There was a time when I was so confused about the terrorist situation and what was happening in the middle east that I borrowed several books on the history of the middle east, the history of America's role in the middle east and I also read the novels "The Kite Runner" and "A Thousand Splendid Suns" which explains the history of Afghanistan in a much more interesting way than any non fiction book. After this, I gained more clarity about the situation than watching the news ever could. The news only told me what was happening that day, assuming I already know the decades of history that lead up to that moment. A snippet of news is not enough to help us understand anything so if you really want a good source of subjective truth, you have to investigate for yourself.

Ask Professionals or Experts:
The mainstream media is one of the worst places to get information on health or science. These articles are written by journalists, not experts. They write what they research but they lack the scientific background to understand a study or current finding. Often, they write what is sensational or contradictory to what is the general consensus. For example, if meta analysis (a way of taking many scientific studies in one study and analyzing their efficacy) shows that smoking is, say bad for circulation and suddenly a contradictory study that shows the opposite is released, you'll hear about the one contradictory study. Why? Because that is sensationalistic. That goes against what the thousand other studies concluded. It often doesn't matter how accurate the controls of that study were. Most journalist aren't educated enough in a particular branch of science to know what types of measuring tools work better than others. You won't hear about the many contradictory studies that might have been conducted more thoroughly and if an academic expert speaks up against it, it just causes more controversy which will make more news. Dr. Oz once caused an unnecessary scare that apple juice could kill you despite the fact that most other doctors will say that his logic is sensationalistic and isn't based on real science, just from the fact that there's some cyanide in apple seeds, but not nearly enough to kill anyone. The news thrives on what scares the public because what is scary sells headlines, that doesn't mean its the best news so check with a real doctor if you're worried about medicine. In fact, some studies have shown that you're better off reading the blog of an expert than any mainstream news dealing with science or health, and don't take the advice of some celebrity about your health just because they made the news. You're much better off learning from someone who has made a living off of helping people in the field and has genuine experience in the subject than from someone who is just trying to get attention and sell ratings.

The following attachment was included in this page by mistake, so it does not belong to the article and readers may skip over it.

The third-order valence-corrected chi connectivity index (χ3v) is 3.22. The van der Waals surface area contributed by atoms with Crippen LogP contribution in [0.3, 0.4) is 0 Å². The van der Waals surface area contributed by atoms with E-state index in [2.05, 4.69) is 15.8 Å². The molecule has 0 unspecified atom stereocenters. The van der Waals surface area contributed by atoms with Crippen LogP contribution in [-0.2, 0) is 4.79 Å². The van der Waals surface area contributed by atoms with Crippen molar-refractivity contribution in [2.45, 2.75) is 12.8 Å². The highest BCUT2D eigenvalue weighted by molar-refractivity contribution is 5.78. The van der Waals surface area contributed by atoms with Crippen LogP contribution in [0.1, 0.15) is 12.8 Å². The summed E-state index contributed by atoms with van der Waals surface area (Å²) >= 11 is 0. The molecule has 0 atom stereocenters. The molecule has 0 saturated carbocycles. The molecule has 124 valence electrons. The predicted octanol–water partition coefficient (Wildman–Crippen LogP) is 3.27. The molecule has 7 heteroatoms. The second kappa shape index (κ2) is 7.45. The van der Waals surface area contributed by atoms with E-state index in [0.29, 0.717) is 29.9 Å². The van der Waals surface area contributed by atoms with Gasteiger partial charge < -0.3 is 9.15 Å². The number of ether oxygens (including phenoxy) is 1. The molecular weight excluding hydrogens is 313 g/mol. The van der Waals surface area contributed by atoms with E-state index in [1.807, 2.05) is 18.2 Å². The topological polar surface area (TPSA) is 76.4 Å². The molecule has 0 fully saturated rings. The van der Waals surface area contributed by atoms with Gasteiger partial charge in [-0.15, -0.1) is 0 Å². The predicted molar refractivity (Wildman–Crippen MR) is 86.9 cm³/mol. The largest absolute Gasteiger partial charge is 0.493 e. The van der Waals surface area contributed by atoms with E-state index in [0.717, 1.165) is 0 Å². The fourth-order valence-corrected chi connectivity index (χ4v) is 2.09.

Check Your Source:
We have more opportunities now than ever to get accurate news. Experts now have blogs and there are journals online you can subscribe too on any subject of your interest but check your source. Is the author a true expert? Do they have experience in the field? Do they have a degree or appropriate accreditation in the subject they are tackling? If they have left no source, then you know they are an amateur. Check the journals and studies they site. I always do. If they add footnotes and extra books, here's your chance to learn more. if they quote someone's twitter, its so easy to go on twitter to see if that quote was real. If there is controversy over a speech, I just go and find a recording of the speech so I know exactly what was said. You can't take gossip at face value, so check your source to the best of your ability and with search engines such as google available, this is getting easier and easier.